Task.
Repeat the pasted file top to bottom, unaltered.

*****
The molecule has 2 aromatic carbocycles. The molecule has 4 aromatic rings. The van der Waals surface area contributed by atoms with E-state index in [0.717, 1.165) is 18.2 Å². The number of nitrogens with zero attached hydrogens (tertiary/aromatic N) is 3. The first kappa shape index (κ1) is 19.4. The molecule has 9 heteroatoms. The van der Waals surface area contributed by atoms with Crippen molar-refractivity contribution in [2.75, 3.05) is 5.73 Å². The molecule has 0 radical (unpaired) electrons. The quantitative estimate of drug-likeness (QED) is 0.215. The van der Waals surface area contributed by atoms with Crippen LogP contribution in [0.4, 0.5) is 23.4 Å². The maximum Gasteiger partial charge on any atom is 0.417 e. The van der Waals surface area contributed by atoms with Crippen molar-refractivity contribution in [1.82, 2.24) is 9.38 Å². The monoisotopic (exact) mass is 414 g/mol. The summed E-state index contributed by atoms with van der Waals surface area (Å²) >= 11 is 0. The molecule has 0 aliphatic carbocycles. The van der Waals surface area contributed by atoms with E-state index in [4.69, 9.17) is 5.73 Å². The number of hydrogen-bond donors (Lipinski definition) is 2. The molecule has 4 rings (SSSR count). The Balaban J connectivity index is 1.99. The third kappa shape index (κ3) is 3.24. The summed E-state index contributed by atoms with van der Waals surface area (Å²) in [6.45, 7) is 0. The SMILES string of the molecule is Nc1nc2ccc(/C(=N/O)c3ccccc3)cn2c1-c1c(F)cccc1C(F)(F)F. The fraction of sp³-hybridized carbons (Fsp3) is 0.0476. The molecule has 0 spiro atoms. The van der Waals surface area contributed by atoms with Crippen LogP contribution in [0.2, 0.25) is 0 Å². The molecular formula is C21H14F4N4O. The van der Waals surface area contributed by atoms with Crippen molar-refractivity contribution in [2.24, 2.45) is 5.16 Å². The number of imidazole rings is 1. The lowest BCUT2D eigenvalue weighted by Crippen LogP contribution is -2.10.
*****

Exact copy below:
The molecule has 2 aromatic carbocycles. The molecule has 4 aromatic rings. The van der Waals surface area contributed by atoms with E-state index in [0.717, 1.165) is 18.2 Å². The number of nitrogens with zero attached hydrogens (tertiary/aromatic N) is 3. The first kappa shape index (κ1) is 19.4. The molecule has 9 heteroatoms. The van der Waals surface area contributed by atoms with Crippen molar-refractivity contribution in [2.75, 3.05) is 5.73 Å². The molecule has 0 radical (unpaired) electrons. The quantitative estimate of drug-likeness (QED) is 0.215. The van der Waals surface area contributed by atoms with Crippen LogP contribution in [0.4, 0.5) is 23.4 Å². The maximum Gasteiger partial charge on any atom is 0.417 e. The van der Waals surface area contributed by atoms with Crippen molar-refractivity contribution in [1.82, 2.24) is 9.38 Å². The monoisotopic (exact) mass is 414 g/mol. The summed E-state index contributed by atoms with van der Waals surface area (Å²) >= 11 is 0. The molecule has 0 aliphatic carbocycles. The van der Waals surface area contributed by atoms with E-state index in [4.69, 9.17) is 5.73 Å². The number of hydrogen-bond donors (Lipinski definition) is 2. The molecule has 4 rings (SSSR count). The Balaban J connectivity index is 1.99. The third kappa shape index (κ3) is 3.24. The summed E-state index contributed by atoms with van der Waals surface area (Å²) in [6.45, 7) is 0. The SMILES string of the molecule is Nc1nc2ccc(/C(=N/O)c3ccccc3)cn2c1-c1c(F)cccc1C(F)(F)F. The fraction of sp³-hybridized carbons (Fsp3) is 0.0476. The molecule has 0 spiro atoms. The van der Waals surface area contributed by atoms with Crippen LogP contribution in [0.2, 0.25) is 0 Å². The molecular formula is C21H14F4N4O. The van der Waals surface area contributed by atoms with Crippen molar-refractivity contribution in [2.24, 2.45) is 5.16 Å². The number of imidazole rings is 1. The lowest BCUT2D eigenvalue weighted by Crippen LogP contribution is -2.10.